Or, you could choose to build your personal brand around something that doesn’t overlap with your company and its services. There’s benefit in growing your own audience and engagement even if it’s not the exact same audience your company serves.

As one example, take my story. I started blogging about baseball long before I was an agency marketer. In 2012 I teamed up with three others to create a website called Twins Daily. My Twitter presence is mostly oriented around baseball and that community. But through this experience I’ve learned many things that make me a better marketer. I’ve broadened my platform and reach. And I’ve grown my personal network, connecting with plenty of other marketers, creatives, and brand folks who also happen to be baseball fans.

Find your distinct passion and connect it to your professional identity. Just make sure the passion comes first.

Create a Balanced Approach

Maintaining a steady pipeline of interesting stories and commentary to share on your personal account is easier said than done. When it comes to refining your social media mix, SAP’s* Head of Global Influencer Marketing Ursula Ringham shared some sage wisdom with our Caitlin Burgess in her Digital Marketing Spotlight interview. Ursula situates her social output around her “five truths”: 

  1. My work
  2. My family
  3. My passion
  4. Sports
  5. Third-party voices

This is a good framework. Define a similar mix that aligns with your passion/professional sweet spot, and use these truths as pillars for your content strategy.

The bottom line here is: Be authentic. Be yourself (or your brand). But be strategic. — @ursularingham Click To Tweet

Stand Out and Be Fascinating

“Don’t underrate your ability to fascinate,” urged NYT best-selling author Sally Hogshead in her interview with Lee Odden on personal branding for marketers back in 2015. “In a sense, most of us were schooled to avoid being too fascinating. As kindergartners we’re taught to stand in line for class. Color within the lines. Raise a hand. Wait your turn. Standing out is labeled as misbehaving.”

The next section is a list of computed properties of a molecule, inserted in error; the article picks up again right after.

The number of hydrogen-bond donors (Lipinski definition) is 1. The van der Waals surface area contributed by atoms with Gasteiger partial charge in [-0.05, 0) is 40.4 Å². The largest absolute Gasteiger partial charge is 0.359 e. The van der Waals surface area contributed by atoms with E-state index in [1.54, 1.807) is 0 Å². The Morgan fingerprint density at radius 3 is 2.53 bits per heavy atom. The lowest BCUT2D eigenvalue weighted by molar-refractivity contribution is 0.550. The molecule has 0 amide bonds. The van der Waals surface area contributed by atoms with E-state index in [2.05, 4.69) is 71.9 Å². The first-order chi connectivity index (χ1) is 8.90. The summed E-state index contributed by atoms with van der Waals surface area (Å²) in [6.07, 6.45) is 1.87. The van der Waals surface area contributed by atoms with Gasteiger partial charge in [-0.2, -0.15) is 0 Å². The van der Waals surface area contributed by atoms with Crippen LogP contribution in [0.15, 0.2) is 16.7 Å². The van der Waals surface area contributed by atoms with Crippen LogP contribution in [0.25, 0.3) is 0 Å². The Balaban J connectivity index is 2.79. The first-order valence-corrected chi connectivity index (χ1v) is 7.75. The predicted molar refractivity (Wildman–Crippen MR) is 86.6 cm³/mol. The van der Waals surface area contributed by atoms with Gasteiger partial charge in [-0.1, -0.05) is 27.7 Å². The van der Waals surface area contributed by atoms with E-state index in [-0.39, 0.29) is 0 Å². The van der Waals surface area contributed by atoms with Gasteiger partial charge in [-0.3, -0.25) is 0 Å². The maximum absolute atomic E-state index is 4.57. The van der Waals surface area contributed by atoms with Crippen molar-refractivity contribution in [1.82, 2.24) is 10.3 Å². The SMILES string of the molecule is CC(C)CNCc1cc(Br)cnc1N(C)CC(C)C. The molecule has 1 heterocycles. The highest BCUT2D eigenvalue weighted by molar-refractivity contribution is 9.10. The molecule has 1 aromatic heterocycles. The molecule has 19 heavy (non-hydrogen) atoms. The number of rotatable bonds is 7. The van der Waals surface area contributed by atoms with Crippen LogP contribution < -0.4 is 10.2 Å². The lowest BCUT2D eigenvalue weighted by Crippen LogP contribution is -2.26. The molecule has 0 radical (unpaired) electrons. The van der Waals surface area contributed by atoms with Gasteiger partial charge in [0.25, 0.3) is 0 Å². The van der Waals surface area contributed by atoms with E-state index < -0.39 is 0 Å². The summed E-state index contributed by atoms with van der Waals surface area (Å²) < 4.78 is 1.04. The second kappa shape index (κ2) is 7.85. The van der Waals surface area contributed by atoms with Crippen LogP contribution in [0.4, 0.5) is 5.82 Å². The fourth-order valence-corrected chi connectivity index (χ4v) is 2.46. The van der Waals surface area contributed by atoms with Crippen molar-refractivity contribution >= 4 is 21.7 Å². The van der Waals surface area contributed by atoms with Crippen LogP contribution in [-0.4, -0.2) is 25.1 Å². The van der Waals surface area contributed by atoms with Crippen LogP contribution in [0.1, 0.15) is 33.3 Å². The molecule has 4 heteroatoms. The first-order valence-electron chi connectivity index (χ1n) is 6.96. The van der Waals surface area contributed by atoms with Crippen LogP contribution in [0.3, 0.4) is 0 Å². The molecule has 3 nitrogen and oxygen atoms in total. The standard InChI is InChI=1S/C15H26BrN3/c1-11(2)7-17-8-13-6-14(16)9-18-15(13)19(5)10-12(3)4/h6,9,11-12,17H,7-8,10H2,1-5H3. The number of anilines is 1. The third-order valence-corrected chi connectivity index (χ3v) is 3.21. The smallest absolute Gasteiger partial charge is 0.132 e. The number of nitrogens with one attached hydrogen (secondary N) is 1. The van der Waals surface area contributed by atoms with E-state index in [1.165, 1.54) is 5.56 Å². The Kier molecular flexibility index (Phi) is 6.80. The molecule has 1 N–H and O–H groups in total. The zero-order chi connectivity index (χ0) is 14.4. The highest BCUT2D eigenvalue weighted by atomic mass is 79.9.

You will not win by being invisible. Today, you win by being seen and remembered. Stand out, or don’t bother. — @SallyHogshead Click To Tweet

Sally’s insights are just as relevant today. Just as companies need to differentiate themselves and rise above the saturated market, you’ll want to do the same with your personal brand in a social media world populated by billions of other people. Use your marketing brain to understand what will get noticed and drive engagement — catchy headlines, provocative angles, trendy topics, bold imagery, etc. 

How B2B Companies Can Support Personal Brand-Building from Employees

If you’re a CMO or another business leader who sees the value in personal brand-building for employees, but you’re struggling to promote the practice within your ranks, here are a few ideas to get things moving. 

  • Implement an Employee Advocacy Program: Whether using a dedicated platform (LinkedIn Elevate* is among the most popular) or a more informal system run by people within your company, an employee advocacy program generates a pipeline of brand-approved content or articles that people in your company can easily access and share through their own networks. This is helpful because it removes the common reluctance among employees about getting in trouble for sharing or saying the wrong things. It can also make it easier for non-marketers to get on board.
  • Lead by Example: When executives use their personal networks to dispense thought leadership and speak on behalf of the brand, it’s powerful. And when employees see this behavior, it can provide them with encouragement and a model to follow. 
  • Make It Inviting and Natural: The problem with many corporate-driven advocacy initiatives? “It’s so nakedly promotional, it’s like a commercial,” Jay Baer opines in a B2B Spotlight interview on the convergence of customer experience and employee advocacy. “Nobody’s gonna put that on their personal social media. They’re trying to turn employees into shills and nobody’s down with that.” For guidance on steering clear of this pitfall, I highly recommend watching the portion of Jay and Lee’s conversation that starts around the 9-minute mark in this video:

To learn more about personal brand-building and how it can align with a company’s marketing goals, check out Caitlin’s post on How Employee Engagement Helps Drive the Success of Your Marketing Efforts.

*Disclosure: LinkedIn and SAP are TopRank Marketing clients.